HTTP headers | Link

For serialising one or more links in HTTP headers, the HTTP Link header-field is used. It allows the server to point an interested client to another resource containing metadata about the requested resource. It is semantically equivalent to the HTML <link> element. 

Link: <uri-reference>; param1="value1" param2="value2"

Directive: This header accept a single directive as mentioned above and described below. The link header contains parameters, which are separated with ; and are equivalent to attributes of the <link> element. 

  • <uri-reference>: The URI reference, must be enclosed between < and >. 


  • This means that more information about the requested resource is available in the resource whose relative URI is
Link: <>; rel="preconnect"
  • The URI must be enclosed between < and >. So, this is not a good way to write.
Link:; rel="preconnect"

Specifying multiple links:  You can specify multiple links separated by commas. 


Link: <>; rel="preconnect", 
<>; rel="preconnect", 
<>; rel="preconnect"

Typical uses are: 

  • A map of different language, content-type and version-specific URIs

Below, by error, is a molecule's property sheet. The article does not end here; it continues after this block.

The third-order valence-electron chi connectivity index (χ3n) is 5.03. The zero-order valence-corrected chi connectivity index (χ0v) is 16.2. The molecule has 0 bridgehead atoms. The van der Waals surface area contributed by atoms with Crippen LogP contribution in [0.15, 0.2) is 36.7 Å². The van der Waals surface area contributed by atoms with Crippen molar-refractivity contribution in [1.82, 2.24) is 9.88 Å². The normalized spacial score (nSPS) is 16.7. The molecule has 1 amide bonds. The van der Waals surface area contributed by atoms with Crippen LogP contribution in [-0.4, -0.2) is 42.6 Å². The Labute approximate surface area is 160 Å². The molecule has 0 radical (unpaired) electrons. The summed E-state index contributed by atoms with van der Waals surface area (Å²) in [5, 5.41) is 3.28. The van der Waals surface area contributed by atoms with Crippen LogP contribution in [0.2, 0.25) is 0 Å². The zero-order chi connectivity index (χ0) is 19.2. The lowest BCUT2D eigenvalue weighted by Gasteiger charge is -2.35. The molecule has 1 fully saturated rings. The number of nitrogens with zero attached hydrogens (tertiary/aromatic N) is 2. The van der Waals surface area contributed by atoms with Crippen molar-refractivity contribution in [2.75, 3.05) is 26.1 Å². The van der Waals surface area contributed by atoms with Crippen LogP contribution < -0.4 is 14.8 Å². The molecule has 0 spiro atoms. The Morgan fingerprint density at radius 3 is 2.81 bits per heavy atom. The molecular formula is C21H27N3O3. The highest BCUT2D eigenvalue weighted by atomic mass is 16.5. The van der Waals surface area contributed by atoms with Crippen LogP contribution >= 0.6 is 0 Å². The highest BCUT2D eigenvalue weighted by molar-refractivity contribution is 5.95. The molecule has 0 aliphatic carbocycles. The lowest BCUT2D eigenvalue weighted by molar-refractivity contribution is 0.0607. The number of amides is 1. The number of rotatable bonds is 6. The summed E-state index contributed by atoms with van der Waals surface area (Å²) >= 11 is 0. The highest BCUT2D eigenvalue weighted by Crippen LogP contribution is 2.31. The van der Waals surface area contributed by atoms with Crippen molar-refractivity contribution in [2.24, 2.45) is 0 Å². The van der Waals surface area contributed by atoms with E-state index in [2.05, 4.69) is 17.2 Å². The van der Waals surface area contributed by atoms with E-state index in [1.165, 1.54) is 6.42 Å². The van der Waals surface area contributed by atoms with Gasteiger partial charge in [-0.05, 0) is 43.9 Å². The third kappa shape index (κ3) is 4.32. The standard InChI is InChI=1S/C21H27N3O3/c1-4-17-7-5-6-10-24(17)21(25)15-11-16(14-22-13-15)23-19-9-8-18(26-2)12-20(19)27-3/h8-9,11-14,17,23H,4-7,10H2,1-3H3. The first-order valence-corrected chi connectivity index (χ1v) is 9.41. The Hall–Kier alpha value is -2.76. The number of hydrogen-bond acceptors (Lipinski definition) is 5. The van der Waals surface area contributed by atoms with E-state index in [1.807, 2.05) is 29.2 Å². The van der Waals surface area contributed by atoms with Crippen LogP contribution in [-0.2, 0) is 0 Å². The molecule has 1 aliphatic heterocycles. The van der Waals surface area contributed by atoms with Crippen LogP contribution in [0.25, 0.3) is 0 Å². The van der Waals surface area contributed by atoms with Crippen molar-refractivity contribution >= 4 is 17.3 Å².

• Licensing, such as Creative Commons
  • Information about how to edit the file
  • Policy information about appropriate use and/or distribution of the data

Supported Browsers: The browser supported by HTTP-header  link are unknown till now.

My Personal Notes arrow_drop_up

If you like GeeksforGeeks and would like to contribute, you can also write an article using or mail your article to See your article appearing on the GeeksforGeeks main page and help other Geeks.

Please Improve this article if you find anything incorrect by clicking on the "Improve Article" button below.

Article Tags :

Be the First to upvote.

Please write to us at to report any issue with the above content.